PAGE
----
Dealing with the new arrival



 

My mom is a play school teacher. And quite possibly the best one I’ve ever seen. From an early age, I would go and visit her at her school and watch the unconditional love and attention she would shower on the children in her class. One thing that stood out so much was the way she encouraged siblings when they heard the news that they were going to be getting a brand new brother or sister.


I’m the baby of the family so haven’t had to handle the thought of someone newer and cuter coming along to steal the lime light. Growing up as the only girl in the family on both sides, I received lots of extra attention, and Oh Boy! Did I love it!

But where there is a youngest sibling there must always be an oldest sibling. As much as it’s a treat to be getting a brand new baby brother or sister to play with, suddenly Mommy and Daddy’s love and attention will have to be SHARED. Toys will have to be shared. Bath time and meal time will have to be shared. Perspective changes and suddenly you are the big one, the older sibling and no longer the baby of the group.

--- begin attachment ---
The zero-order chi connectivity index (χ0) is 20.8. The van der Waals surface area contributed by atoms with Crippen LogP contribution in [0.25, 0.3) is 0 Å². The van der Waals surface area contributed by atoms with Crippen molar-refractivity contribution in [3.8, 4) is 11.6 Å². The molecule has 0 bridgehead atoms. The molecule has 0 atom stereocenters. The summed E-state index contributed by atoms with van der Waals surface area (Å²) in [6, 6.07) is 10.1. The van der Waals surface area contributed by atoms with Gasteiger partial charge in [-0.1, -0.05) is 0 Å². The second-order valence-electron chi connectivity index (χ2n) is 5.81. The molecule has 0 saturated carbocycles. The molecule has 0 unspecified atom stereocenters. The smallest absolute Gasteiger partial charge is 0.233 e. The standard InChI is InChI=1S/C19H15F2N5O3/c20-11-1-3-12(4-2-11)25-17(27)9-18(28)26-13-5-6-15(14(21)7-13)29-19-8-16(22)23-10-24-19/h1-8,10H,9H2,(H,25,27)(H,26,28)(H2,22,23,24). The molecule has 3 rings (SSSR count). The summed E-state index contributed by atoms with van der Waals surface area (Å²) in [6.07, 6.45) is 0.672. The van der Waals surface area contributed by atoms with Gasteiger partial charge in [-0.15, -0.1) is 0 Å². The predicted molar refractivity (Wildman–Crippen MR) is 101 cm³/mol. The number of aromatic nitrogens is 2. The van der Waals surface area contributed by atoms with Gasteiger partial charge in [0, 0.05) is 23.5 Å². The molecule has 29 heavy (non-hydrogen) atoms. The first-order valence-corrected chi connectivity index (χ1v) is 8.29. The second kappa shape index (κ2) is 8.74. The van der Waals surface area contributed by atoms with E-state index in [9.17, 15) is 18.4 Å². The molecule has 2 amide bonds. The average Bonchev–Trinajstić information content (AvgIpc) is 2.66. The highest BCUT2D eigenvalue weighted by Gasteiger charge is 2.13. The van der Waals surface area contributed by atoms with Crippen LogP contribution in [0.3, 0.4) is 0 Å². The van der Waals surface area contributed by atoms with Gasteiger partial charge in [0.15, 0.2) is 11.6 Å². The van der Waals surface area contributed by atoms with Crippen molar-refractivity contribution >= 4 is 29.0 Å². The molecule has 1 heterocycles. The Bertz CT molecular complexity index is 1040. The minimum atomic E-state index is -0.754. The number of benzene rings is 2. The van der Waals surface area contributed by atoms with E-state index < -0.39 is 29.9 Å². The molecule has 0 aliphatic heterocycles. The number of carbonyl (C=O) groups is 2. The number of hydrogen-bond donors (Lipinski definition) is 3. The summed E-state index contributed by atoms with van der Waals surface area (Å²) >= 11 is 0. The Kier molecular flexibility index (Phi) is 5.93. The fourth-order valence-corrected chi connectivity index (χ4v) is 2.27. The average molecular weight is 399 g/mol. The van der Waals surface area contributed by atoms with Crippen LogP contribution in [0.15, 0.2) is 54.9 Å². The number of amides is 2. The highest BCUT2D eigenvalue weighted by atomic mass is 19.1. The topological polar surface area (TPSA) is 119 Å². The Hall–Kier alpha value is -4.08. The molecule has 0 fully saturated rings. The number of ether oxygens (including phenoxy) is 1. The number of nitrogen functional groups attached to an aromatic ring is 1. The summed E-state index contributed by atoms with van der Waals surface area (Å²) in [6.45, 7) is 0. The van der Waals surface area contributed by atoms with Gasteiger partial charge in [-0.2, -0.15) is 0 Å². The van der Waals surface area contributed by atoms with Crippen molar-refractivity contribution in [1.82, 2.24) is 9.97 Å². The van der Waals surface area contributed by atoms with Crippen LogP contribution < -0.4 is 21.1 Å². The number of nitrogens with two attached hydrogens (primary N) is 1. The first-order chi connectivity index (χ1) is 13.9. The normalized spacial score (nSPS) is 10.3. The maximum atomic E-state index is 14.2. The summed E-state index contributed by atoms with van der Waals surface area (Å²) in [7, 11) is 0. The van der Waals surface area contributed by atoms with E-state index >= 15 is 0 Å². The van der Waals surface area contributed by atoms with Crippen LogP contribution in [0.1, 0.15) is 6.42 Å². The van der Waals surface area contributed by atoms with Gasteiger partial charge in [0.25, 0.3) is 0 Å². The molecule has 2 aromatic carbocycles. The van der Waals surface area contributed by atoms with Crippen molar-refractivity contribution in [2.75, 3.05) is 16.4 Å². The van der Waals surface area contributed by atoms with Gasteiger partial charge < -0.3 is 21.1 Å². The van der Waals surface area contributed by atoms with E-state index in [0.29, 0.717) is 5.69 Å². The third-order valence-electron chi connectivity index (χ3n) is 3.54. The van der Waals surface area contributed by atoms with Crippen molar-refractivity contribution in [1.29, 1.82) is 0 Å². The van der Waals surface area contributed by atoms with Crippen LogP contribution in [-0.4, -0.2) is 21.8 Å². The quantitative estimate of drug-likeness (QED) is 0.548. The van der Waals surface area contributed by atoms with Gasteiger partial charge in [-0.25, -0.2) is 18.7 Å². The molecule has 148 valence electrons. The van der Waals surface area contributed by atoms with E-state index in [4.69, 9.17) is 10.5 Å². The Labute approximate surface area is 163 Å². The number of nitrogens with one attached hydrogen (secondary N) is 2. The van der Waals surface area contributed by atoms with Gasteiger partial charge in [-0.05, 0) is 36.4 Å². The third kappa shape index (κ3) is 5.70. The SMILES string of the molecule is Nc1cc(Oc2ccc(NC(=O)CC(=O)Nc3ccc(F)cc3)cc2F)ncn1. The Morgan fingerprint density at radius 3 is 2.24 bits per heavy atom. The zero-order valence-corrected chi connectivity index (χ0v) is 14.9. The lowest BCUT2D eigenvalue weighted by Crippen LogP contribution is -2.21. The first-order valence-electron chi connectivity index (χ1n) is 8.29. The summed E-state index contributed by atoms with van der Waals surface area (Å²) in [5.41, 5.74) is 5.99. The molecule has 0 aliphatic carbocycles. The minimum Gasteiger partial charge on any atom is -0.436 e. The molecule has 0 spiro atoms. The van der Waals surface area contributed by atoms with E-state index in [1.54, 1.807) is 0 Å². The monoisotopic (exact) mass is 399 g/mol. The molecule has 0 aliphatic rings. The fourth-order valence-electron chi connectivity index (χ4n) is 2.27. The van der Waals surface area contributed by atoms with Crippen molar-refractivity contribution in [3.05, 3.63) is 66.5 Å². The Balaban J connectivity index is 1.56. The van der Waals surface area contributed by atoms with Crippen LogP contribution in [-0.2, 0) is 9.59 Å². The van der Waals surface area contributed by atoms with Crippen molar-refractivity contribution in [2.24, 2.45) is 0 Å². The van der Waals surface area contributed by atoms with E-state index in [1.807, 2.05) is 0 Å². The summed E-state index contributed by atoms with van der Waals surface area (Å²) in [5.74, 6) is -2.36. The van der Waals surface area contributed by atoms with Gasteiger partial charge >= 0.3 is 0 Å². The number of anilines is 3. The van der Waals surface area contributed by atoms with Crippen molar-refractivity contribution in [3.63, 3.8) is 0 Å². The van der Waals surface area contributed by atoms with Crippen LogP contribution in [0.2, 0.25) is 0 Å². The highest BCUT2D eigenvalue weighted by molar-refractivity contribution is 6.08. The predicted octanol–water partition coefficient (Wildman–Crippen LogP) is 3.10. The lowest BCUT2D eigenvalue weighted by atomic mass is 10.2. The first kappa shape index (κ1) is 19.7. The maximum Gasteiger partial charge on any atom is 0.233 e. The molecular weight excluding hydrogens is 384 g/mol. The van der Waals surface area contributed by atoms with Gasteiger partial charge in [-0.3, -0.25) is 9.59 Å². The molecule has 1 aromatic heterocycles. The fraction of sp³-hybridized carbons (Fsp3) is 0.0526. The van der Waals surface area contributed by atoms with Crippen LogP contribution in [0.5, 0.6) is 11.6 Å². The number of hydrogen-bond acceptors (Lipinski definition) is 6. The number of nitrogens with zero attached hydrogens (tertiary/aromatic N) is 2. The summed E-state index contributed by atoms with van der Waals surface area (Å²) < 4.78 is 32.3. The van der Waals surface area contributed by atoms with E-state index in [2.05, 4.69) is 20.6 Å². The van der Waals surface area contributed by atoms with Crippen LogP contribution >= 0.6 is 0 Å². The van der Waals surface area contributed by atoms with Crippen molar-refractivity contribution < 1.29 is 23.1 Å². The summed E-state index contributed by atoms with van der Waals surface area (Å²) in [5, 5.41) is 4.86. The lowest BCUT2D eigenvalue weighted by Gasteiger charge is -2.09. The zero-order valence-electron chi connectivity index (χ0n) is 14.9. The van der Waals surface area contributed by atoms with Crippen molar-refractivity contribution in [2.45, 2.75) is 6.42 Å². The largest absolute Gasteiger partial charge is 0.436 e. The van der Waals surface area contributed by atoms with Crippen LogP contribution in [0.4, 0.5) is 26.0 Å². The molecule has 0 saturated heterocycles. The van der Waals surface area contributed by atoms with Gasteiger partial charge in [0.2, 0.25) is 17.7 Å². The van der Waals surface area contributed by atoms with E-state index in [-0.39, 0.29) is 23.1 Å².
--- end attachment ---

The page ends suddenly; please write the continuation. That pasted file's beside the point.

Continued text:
So how do you prepare your little one for the prospect of going from only child to oldest child?

Here are some tried and tested tactics from my mom:

  • Encourage your child not by telling them how lucky they are to be getting a baby brother or sister but instead how lucky their new sibling will be to have them as their older brother or sister.
  • Empower them to feel proud to be their older sibling, and include them as much as possible in the daily activities involving the baby so that they don't feel left out. If they feel useful and valuable they will be more comfortable with the experience.
  • Remind your little one how helpful they are and how you wouldn’t be able to do it without them.
  • Before the birth talk to them about whether and how they imagine things might change after the baby is born. Acknowledge their feelings and reassure your child.
  • Making time for ‘Mom and older child only’ activities is also a really great way of making an older child still feel important.
  • Lastly, in order to explain that the mom and dad still love oldest as much as they always have there is a great exercise that you can do with 4 candles. The idea is to light the mom and dad candle and use these to light the older child candle. The light represents the love mom and dad have for the older child. Then the mom and dad candles light the smaller candle. The smaller candle ignites and the older child candle stays the same. The light is brighter having all 4 candles lit. This exercise shows that a new baby doesn’t mean that mom and dad love you any less and often comfort children who might be feeling anxious about the situation.

Jodie Rudd
Jodie Rudd

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